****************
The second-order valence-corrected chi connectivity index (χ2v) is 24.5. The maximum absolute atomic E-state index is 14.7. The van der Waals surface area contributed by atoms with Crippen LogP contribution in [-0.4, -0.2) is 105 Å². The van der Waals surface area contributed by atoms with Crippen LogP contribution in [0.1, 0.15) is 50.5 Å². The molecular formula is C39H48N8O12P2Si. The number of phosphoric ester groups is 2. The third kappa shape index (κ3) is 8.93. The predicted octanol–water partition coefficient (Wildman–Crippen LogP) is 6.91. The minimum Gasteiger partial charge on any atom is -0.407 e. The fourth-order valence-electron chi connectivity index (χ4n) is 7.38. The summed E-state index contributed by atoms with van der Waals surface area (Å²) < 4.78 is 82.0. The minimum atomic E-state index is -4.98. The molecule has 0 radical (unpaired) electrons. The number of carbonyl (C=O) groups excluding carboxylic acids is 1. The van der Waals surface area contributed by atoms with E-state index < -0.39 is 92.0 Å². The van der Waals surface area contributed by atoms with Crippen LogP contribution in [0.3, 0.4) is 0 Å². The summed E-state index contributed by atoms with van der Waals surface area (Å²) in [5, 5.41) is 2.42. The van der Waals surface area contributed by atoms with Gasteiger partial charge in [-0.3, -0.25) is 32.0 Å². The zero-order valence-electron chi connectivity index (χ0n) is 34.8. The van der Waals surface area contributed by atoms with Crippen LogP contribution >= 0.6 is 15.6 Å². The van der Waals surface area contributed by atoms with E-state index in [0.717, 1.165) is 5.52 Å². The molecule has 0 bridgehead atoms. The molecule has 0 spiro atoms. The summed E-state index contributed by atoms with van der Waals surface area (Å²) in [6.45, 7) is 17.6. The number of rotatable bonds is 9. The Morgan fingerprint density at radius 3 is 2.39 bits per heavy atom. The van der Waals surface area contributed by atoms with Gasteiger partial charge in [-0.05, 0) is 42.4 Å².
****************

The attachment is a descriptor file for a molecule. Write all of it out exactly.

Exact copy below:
The second-order valence-corrected chi connectivity index (χ2v) is 24.5. The maximum absolute atomic E-state index is 14.7. The van der Waals surface area contributed by atoms with Crippen LogP contribution in [-0.4, -0.2) is 105 Å². The van der Waals surface area contributed by atoms with Crippen LogP contribution in [0.1, 0.15) is 50.5 Å². The molecular formula is C39H48N8O12P2Si. The number of phosphoric ester groups is 2. The third kappa shape index (κ3) is 8.93. The predicted octanol–water partition coefficient (Wildman–Crippen LogP) is 6.91. The minimum Gasteiger partial charge on any atom is -0.407 e. The fourth-order valence-electron chi connectivity index (χ4n) is 7.38. The summed E-state index contributed by atoms with van der Waals surface area (Å²) < 4.78 is 82.0. The minimum atomic E-state index is -4.98. The molecule has 0 radical (unpaired) electrons. The number of carbonyl (C=O) groups excluding carboxylic acids is 1. The van der Waals surface area contributed by atoms with E-state index < -0.39 is 92.0 Å². The van der Waals surface area contributed by atoms with Crippen LogP contribution in [0.3, 0.4) is 0 Å². The summed E-state index contributed by atoms with van der Waals surface area (Å²) in [5, 5.41) is 2.42. The van der Waals surface area contributed by atoms with Gasteiger partial charge in [-0.3, -0.25) is 32.0 Å². The zero-order valence-electron chi connectivity index (χ0n) is 34.8. The van der Waals surface area contributed by atoms with Crippen LogP contribution >= 0.6 is 15.6 Å². The van der Waals surface area contributed by atoms with E-state index in [0.717, 1.165) is 5.52 Å². The molecule has 0 bridgehead atoms. The molecule has 0 spiro atoms. The summed E-state index contributed by atoms with van der Waals surface area (Å²) in [6.45, 7) is 17.6. The number of rotatable bonds is 9. The Morgan fingerprint density at radius 3 is 2.39 bits per heavy atom. The van der Waals surface area contributed by atoms with Gasteiger partial charge in [-0.05, 0) is 42.4 Å².